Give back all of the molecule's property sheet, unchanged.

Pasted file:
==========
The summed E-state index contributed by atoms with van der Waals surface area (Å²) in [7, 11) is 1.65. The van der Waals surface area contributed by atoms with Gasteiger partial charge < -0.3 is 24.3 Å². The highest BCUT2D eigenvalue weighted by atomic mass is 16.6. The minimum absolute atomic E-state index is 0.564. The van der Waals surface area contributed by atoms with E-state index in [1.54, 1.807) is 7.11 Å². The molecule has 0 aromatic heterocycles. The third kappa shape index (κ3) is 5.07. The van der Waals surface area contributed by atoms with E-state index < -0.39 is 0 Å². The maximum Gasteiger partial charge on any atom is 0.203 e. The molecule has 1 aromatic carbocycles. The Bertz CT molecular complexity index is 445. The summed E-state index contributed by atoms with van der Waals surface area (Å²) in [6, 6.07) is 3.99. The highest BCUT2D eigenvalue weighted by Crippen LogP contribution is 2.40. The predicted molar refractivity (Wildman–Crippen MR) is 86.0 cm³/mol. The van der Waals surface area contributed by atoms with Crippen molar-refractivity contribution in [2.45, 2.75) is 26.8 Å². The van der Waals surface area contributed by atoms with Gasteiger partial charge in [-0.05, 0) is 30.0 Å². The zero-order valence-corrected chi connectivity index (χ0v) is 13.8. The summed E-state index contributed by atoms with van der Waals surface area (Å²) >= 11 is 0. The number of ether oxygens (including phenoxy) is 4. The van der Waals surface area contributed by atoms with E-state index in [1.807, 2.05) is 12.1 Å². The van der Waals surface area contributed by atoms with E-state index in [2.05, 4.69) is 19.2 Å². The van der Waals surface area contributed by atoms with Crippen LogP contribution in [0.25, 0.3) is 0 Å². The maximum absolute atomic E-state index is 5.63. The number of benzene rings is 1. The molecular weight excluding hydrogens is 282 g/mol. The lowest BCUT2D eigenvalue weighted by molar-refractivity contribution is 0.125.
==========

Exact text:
The summed E-state index contributed by atoms with van der Waals surface area (Å²) in [7, 11) is 1.65. The van der Waals surface area contributed by atoms with Gasteiger partial charge < -0.3 is 24.3 Å². The highest BCUT2D eigenvalue weighted by atomic mass is 16.6. The minimum absolute atomic E-state index is 0.564. The van der Waals surface area contributed by atoms with E-state index in [1.54, 1.807) is 7.11 Å². The molecule has 0 aromatic heterocycles. The third kappa shape index (κ3) is 5.07. The van der Waals surface area contributed by atoms with E-state index < -0.39 is 0 Å². The maximum Gasteiger partial charge on any atom is 0.203 e. The molecule has 1 aromatic carbocycles. The Bertz CT molecular complexity index is 445. The summed E-state index contributed by atoms with van der Waals surface area (Å²) in [6, 6.07) is 3.99. The highest BCUT2D eigenvalue weighted by Crippen LogP contribution is 2.40. The predicted molar refractivity (Wildman–Crippen MR) is 86.0 cm³/mol. The van der Waals surface area contributed by atoms with Crippen molar-refractivity contribution in [2.45, 2.75) is 26.8 Å². The van der Waals surface area contributed by atoms with Gasteiger partial charge in [-0.05, 0) is 30.0 Å². The zero-order valence-corrected chi connectivity index (χ0v) is 13.8. The summed E-state index contributed by atoms with van der Waals surface area (Å²) >= 11 is 0. The number of ether oxygens (including phenoxy) is 4. The van der Waals surface area contributed by atoms with E-state index in [1.807, 2.05) is 12.1 Å². The van der Waals surface area contributed by atoms with E-state index in [2.05, 4.69) is 19.2 Å². The van der Waals surface area contributed by atoms with Crippen LogP contribution in [0.25, 0.3) is 0 Å². The maximum absolute atomic E-state index is 5.63. The number of benzene rings is 1. The molecular weight excluding hydrogens is 282 g/mol. The lowest BCUT2D eigenvalue weighted by molar-refractivity contribution is 0.125.